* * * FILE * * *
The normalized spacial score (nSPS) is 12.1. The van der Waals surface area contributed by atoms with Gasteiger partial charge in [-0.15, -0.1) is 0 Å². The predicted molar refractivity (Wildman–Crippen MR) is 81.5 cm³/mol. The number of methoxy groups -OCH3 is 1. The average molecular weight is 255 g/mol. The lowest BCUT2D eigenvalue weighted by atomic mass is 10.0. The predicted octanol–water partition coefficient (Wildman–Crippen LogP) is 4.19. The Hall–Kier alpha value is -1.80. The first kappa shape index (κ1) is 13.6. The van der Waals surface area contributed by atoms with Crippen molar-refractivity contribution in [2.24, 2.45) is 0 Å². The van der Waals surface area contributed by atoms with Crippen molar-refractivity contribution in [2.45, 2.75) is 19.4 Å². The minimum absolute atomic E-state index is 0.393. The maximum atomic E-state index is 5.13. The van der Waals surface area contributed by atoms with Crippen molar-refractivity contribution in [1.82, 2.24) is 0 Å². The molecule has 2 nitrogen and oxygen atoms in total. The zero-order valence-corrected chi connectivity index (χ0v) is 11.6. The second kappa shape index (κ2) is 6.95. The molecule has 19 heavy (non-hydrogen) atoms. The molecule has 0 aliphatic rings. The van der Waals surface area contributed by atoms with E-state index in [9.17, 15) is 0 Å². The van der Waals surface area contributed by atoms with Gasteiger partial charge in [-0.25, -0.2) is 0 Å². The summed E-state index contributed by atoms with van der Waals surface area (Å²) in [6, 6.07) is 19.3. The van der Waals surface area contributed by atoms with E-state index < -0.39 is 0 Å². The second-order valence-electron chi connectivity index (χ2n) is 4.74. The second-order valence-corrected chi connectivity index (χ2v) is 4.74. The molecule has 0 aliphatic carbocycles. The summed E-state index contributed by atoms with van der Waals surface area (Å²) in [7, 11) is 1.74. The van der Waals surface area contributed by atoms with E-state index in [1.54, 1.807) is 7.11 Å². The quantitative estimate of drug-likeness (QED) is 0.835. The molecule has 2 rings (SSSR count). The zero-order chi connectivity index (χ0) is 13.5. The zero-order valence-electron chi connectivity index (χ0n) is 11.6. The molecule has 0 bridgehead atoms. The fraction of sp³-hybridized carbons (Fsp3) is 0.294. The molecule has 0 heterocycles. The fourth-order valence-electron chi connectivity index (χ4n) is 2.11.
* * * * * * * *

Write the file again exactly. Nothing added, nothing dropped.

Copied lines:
The normalized spacial score (nSPS) is 12.1. The van der Waals surface area contributed by atoms with Gasteiger partial charge in [-0.15, -0.1) is 0 Å². The predicted molar refractivity (Wildman–Crippen MR) is 81.5 cm³/mol. The number of methoxy groups -OCH3 is 1. The average molecular weight is 255 g/mol. The lowest BCUT2D eigenvalue weighted by atomic mass is 10.0. The predicted octanol–water partition coefficient (Wildman–Crippen LogP) is 4.19. The Hall–Kier alpha value is -1.80. The first kappa shape index (κ1) is 13.6. The van der Waals surface area contributed by atoms with Crippen molar-refractivity contribution in [2.24, 2.45) is 0 Å². The van der Waals surface area contributed by atoms with Crippen molar-refractivity contribution in [2.45, 2.75) is 19.4 Å². The minimum absolute atomic E-state index is 0.393. The maximum atomic E-state index is 5.13. The van der Waals surface area contributed by atoms with Crippen molar-refractivity contribution in [1.82, 2.24) is 0 Å². The molecule has 2 nitrogen and oxygen atoms in total. The zero-order valence-corrected chi connectivity index (χ0v) is 11.6. The second kappa shape index (κ2) is 6.95. The molecule has 19 heavy (non-hydrogen) atoms. The molecule has 0 aliphatic rings. The van der Waals surface area contributed by atoms with E-state index in [9.17, 15) is 0 Å². The van der Waals surface area contributed by atoms with Gasteiger partial charge in [-0.25, -0.2) is 0 Å². The summed E-state index contributed by atoms with van der Waals surface area (Å²) in [6, 6.07) is 19.3. The van der Waals surface area contributed by atoms with E-state index < -0.39 is 0 Å². The second-order valence-electron chi connectivity index (χ2n) is 4.74. The second-order valence-corrected chi connectivity index (χ2v) is 4.74. The molecule has 0 aliphatic carbocycles. The summed E-state index contributed by atoms with van der Waals surface area (Å²) in [7, 11) is 1.74. The van der Waals surface area contributed by atoms with E-state index in [1.54, 1.807) is 7.11 Å². The quantitative estimate of drug-likeness (QED) is 0.835. The molecule has 2 rings (SSSR count). The zero-order chi connectivity index (χ0) is 13.5. The zero-order valence-electron chi connectivity index (χ0n) is 11.6. The molecule has 0 bridgehead atoms. The fraction of sp³-hybridized carbons (Fsp3) is 0.294. The molecule has 0 heterocycles. The fourth-order valence-electron chi connectivity index (χ4n) is 2.11.